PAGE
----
Universal audio players
January 20, 2003
To Jeff Fritz,
I've been looking for an article along the lines of your "Roundup of Universal Audio Players" for ages and was overjoyed when I found it. Thanks for your article. If you have a spare minute, I'd really appreciate your thoughts on my questions below.
I am currently shopping around for a new player and have been attracted to these universal players due to the format flexibility they offer (although I favor DVD-A over SACD if forced to choose). The Marantz DV8300 is my preferred option at the moment. However, its current RRP in Australia is about $1500 USD. I'm hoping that this price will fall as more competitive offerings appear -- do you think there will be a great number of new players on the market in the coming six months?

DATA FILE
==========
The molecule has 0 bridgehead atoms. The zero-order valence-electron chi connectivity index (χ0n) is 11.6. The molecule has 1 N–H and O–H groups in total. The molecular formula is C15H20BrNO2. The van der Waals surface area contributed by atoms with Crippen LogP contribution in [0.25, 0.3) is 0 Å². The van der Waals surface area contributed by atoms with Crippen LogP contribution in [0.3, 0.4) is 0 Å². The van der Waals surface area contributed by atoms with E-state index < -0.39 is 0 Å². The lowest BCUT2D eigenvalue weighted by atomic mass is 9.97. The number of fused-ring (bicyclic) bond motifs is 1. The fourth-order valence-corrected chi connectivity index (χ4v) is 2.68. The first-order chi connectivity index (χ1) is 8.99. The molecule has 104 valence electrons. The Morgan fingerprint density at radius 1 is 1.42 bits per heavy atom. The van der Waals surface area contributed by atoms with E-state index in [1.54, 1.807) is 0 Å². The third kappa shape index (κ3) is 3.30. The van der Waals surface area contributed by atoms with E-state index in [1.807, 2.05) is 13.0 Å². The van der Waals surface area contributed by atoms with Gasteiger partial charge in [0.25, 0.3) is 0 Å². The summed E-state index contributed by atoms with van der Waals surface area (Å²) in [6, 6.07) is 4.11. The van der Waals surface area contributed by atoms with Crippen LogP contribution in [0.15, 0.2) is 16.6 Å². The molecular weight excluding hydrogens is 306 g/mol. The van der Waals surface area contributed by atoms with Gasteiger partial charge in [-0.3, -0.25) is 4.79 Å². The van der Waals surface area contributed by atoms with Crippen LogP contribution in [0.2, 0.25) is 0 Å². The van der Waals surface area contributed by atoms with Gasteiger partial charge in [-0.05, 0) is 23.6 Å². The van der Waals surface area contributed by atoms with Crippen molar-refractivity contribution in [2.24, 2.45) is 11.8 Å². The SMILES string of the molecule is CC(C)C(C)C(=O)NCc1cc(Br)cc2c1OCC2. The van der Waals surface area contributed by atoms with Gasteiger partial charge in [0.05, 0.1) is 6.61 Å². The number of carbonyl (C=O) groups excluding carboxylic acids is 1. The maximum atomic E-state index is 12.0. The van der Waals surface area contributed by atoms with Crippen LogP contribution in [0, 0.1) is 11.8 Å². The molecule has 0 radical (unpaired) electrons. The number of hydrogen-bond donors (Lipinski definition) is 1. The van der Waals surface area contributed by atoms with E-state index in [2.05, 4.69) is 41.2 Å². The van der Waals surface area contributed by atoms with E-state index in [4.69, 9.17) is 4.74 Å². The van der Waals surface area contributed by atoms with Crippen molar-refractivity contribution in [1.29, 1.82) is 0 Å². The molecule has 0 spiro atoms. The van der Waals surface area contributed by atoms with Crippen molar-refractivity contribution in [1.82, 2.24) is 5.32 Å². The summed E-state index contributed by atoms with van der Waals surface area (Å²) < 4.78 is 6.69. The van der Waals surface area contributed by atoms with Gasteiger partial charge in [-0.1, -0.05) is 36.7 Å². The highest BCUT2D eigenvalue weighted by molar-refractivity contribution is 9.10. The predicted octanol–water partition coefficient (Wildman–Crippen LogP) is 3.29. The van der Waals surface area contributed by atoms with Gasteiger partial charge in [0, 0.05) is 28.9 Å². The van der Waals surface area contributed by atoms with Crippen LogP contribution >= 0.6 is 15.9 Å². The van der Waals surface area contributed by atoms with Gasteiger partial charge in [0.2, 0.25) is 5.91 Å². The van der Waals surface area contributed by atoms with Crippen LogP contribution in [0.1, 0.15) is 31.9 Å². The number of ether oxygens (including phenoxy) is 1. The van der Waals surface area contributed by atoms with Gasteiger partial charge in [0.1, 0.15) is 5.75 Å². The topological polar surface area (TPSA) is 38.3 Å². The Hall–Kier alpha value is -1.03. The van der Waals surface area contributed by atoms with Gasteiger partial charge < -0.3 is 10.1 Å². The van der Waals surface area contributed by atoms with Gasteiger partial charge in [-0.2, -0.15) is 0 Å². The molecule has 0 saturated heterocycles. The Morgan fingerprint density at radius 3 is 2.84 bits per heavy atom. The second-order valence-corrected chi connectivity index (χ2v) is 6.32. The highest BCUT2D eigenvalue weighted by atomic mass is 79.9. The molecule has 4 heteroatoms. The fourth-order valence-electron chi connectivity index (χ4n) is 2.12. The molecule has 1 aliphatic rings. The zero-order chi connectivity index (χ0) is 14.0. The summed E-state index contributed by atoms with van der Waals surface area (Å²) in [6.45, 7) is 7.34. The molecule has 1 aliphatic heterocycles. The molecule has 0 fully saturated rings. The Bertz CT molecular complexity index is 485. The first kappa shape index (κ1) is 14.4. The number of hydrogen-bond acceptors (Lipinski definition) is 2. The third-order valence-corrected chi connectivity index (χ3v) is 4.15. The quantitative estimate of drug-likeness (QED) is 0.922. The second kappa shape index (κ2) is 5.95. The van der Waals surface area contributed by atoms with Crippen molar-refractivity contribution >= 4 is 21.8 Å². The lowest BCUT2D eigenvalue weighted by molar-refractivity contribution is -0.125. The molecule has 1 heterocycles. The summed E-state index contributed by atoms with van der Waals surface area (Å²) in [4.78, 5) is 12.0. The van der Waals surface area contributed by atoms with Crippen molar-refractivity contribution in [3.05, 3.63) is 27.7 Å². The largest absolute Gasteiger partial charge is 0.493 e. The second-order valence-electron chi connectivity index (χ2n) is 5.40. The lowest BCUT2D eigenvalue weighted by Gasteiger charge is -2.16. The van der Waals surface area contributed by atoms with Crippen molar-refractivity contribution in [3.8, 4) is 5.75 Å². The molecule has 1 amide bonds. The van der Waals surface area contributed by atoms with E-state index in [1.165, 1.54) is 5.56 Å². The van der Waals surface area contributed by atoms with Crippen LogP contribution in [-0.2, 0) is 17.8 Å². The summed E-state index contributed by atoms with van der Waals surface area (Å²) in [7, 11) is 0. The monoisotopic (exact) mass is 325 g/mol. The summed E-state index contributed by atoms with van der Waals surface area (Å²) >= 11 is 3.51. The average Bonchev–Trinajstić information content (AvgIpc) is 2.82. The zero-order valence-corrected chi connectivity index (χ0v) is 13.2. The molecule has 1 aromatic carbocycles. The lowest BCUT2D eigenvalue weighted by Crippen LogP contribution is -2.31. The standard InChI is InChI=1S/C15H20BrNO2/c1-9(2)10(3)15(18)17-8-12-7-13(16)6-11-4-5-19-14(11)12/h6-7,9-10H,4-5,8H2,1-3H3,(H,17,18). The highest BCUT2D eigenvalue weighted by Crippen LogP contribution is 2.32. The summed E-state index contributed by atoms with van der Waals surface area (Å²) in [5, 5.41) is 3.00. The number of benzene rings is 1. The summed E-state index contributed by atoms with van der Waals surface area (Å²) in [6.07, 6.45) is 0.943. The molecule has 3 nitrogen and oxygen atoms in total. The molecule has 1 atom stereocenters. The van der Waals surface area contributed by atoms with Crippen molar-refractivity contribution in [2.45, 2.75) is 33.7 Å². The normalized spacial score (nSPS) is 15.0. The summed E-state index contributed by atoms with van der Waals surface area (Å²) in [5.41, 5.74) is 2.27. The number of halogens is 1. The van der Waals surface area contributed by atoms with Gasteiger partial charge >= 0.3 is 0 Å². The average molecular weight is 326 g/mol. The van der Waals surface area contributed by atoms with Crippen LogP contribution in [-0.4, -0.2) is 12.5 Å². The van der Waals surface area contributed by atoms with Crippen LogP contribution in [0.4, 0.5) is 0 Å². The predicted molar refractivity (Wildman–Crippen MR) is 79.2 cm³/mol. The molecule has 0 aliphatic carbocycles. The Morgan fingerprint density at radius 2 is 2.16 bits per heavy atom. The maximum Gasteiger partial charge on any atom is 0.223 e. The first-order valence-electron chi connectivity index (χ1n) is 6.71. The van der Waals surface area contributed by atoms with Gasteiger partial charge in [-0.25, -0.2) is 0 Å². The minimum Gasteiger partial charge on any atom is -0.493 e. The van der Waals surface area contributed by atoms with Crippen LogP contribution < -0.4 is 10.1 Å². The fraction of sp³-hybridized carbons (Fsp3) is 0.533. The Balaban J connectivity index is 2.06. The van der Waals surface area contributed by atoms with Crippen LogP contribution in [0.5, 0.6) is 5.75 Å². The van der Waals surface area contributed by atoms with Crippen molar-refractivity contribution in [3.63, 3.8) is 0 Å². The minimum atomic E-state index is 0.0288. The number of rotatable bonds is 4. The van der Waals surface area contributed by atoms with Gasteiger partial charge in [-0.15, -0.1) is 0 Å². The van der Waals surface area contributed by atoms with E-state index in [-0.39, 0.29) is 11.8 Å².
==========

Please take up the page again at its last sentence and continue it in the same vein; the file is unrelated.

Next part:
More specifically, I'd like to buy a Rotel player, but their current model RDV1080 does not play CD-R or MP3s, which I consider mandatory. It's been some time since Rotel released a DVD player. Do you know if they have any plans for a universal player or where I could source this information?
Thanks for the kind words. I think you'll see more universal audio players hit the market this year. Denon just released a reasonably priced player and higher-end units have been introduced by companies such as Linn. It's a trend that will likely continue because it doesn't force consumers to choose -- and that's a comfortable place to be if you ask me. Regarding Rotel, I'm not sure what their plans are for a universal player, but it wouldn't surprise me if they jumped onboard at some point. Ask your local Rotel dealer what he/she has heard or call the manufacturer directly and fish for some information. I'm sure they'd rather their loyal customers wait for their player if it is forthcoming....Jeff Fritz
Energy or Axiom?
January 16, 2003